In the example you give, with "her and I" this fits with a different trend : perceived agreement needs diminish with distance. So, the perceived agreement need from the "grandpa left this" is stronger with the first part of the composite d.o. "her" than with the second part "I".
So if the go-to form is really "She and I got this from grandpa" then we can explain why the choice is "I" and not "me" for the second part of the d.o. while "her" and not "she" for the first part of the d.o.
But really, if the message cannot be misunderstood in spite of the agreement failure, it's not really a problem in informal speech. People just need to realize that written language IS NOT spoken language, which is why use of voice recognition for typing GREATLY increases the need for word-processing grammar checking - or for third party post-editing: this is why secretaries go to special training for learning to take dictation: they need be ready to do simultaneous interpretation between two different languages (spoken and written), while typing it up. That's like combining the very specialized jobs of Conference Interpreter and Official Stenographer!!!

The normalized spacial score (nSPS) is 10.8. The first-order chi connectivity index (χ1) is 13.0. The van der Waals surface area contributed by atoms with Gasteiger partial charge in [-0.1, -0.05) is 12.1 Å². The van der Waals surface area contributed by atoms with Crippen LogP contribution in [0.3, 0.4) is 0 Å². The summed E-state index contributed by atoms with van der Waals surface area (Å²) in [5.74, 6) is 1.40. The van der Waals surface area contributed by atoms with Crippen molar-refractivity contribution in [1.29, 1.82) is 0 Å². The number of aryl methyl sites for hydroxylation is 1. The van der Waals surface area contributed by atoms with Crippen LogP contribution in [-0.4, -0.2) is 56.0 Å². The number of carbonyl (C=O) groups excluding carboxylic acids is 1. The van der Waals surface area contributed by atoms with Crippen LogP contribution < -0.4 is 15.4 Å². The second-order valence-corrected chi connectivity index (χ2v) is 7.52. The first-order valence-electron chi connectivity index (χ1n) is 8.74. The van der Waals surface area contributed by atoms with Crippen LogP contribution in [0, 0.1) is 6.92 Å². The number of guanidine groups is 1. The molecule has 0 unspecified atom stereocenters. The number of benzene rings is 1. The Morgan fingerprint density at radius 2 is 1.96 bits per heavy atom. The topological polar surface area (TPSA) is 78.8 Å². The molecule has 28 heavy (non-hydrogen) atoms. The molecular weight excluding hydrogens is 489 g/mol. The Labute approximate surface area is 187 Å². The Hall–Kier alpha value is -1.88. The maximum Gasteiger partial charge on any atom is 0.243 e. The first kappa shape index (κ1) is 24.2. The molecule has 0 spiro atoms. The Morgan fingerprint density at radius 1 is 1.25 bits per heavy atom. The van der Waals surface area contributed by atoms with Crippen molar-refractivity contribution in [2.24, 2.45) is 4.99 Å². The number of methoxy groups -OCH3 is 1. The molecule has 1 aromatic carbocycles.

Replacing that training with software is no mean feat, as these activities are major strength areas of the human brain, in that we can learn them well if trained - just like we can learn to speak a language even if we only hear samples that are full of contradictions.
Keep Up with TechRepublic